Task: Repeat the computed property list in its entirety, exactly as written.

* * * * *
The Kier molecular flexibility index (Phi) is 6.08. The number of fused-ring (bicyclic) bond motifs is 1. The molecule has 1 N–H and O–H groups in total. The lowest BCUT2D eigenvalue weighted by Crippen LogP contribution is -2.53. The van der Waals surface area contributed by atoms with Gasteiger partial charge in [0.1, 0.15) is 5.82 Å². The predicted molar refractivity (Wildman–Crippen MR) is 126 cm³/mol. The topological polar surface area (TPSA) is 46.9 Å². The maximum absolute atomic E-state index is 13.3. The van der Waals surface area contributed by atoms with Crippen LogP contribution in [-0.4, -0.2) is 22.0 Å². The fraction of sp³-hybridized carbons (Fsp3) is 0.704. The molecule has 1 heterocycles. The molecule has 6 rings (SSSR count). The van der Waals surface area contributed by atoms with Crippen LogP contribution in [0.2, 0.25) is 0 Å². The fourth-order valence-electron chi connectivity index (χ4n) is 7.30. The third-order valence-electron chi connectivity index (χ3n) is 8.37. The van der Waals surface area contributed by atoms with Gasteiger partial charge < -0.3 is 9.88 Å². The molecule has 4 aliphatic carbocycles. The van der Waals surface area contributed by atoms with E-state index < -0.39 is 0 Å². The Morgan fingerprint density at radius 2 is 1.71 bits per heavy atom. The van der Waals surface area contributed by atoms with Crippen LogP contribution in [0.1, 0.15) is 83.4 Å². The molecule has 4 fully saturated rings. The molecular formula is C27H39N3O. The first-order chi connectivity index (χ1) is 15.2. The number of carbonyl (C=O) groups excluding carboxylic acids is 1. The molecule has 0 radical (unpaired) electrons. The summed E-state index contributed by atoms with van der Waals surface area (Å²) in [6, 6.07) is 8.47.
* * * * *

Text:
The Kier molecular flexibility index (Phi) is 6.08. The number of fused-ring (bicyclic) bond motifs is 1. The molecule has 1 N–H and O–H groups in total. The lowest BCUT2D eigenvalue weighted by Crippen LogP contribution is -2.53. The van der Waals surface area contributed by atoms with Gasteiger partial charge in [0.1, 0.15) is 5.82 Å². The predicted molar refractivity (Wildman–Crippen MR) is 126 cm³/mol. The topological polar surface area (TPSA) is 46.9 Å². The maximum absolute atomic E-state index is 13.3. The van der Waals surface area contributed by atoms with Crippen LogP contribution in [-0.4, -0.2) is 22.0 Å². The fraction of sp³-hybridized carbons (Fsp3) is 0.704. The molecule has 1 heterocycles. The molecule has 6 rings (SSSR count). The van der Waals surface area contributed by atoms with Crippen LogP contribution in [0.2, 0.25) is 0 Å². The fourth-order valence-electron chi connectivity index (χ4n) is 7.30. The third-order valence-electron chi connectivity index (χ3n) is 8.37. The van der Waals surface area contributed by atoms with Gasteiger partial charge < -0.3 is 9.88 Å². The molecule has 4 aliphatic carbocycles. The van der Waals surface area contributed by atoms with E-state index < -0.39 is 0 Å². The Morgan fingerprint density at radius 2 is 1.71 bits per heavy atom. The van der Waals surface area contributed by atoms with Crippen LogP contribution in [0.1, 0.15) is 83.4 Å². The molecule has 4 fully saturated rings. The molecular formula is C27H39N3O. The first-order chi connectivity index (χ1) is 15.2. The number of carbonyl (C=O) groups excluding carboxylic acids is 1. The molecule has 0 radical (unpaired) electrons. The summed E-state index contributed by atoms with van der Waals surface area (Å²) in [6, 6.07) is 8.47.